The Flag of the Hashemite Kingdom of Jordan, in its current form, was adopted in 1922. It is inspired, in shape and colours, by the Great Arab Revolt’s banner, which was raised from the plains of Mecca in 1916. 

Its black, white and green colours represent Umayyad, Abbasid and Fatimid cultures, the most important eras in Arab Islamic civilisation; while the red chevron encompassing the flag’s components represents the Hashemite Family. The heptagram at the centre of the chevron symbolises the seven verses of Surat Al Fatiha, the opening chapter of the Holy Quran.

Article 4 of the Constitution specifies the form and dimensions of the Jordanian flag as follows:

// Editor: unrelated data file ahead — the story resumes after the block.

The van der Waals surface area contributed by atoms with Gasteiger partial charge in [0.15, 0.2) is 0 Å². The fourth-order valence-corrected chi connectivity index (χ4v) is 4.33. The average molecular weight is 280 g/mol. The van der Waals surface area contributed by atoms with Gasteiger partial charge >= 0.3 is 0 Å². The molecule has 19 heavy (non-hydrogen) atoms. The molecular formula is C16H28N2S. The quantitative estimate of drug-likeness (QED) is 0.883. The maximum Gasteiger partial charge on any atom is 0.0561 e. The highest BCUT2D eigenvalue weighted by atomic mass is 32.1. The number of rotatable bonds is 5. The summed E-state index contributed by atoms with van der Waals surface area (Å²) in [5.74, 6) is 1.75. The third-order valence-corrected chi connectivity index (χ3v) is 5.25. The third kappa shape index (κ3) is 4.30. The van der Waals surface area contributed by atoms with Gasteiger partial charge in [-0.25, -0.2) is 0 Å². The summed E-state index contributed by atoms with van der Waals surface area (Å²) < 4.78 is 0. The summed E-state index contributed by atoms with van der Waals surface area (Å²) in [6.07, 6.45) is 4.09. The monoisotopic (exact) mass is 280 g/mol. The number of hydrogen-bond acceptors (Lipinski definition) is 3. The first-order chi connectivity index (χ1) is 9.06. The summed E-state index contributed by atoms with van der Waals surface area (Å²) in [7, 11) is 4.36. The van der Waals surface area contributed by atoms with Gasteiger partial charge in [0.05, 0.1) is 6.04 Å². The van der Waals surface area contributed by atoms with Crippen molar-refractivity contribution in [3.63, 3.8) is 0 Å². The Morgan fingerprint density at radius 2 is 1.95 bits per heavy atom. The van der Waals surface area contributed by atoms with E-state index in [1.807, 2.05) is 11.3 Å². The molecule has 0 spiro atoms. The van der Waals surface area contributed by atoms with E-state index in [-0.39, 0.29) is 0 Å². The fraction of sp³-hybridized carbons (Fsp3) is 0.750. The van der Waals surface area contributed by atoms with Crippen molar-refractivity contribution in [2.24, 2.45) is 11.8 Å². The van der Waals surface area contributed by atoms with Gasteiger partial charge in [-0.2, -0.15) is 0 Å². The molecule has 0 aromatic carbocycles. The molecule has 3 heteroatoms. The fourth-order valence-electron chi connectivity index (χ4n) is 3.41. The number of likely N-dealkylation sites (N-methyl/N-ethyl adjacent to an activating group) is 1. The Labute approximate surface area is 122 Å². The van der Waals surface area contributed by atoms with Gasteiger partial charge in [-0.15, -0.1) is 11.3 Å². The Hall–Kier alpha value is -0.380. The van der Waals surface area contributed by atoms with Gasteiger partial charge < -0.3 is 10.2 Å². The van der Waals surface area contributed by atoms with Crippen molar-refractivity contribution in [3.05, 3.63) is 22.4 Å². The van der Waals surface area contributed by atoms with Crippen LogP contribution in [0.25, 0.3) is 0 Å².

“The length of the flag shall be twice its width. It shall be divided horizontally into three parallel and equal stripes, the uppermost of which shall be black, the centre, white and the lowest, green. At the end of the flag-staff, the flag shall have a red chevron, the base of which shall be equal to the flag’s width and the altitude of which shall be half of the flag’s length. In the chevron, there shall be a white seven-pointed star of such a size that it may be one-fourteenth of the flag’s length. The star shall be so placed that its centre shall be at the intersection of the lines bisecting the angles of the chevron; and the axis running through one of its points shall be parallel to the base of the chevron.”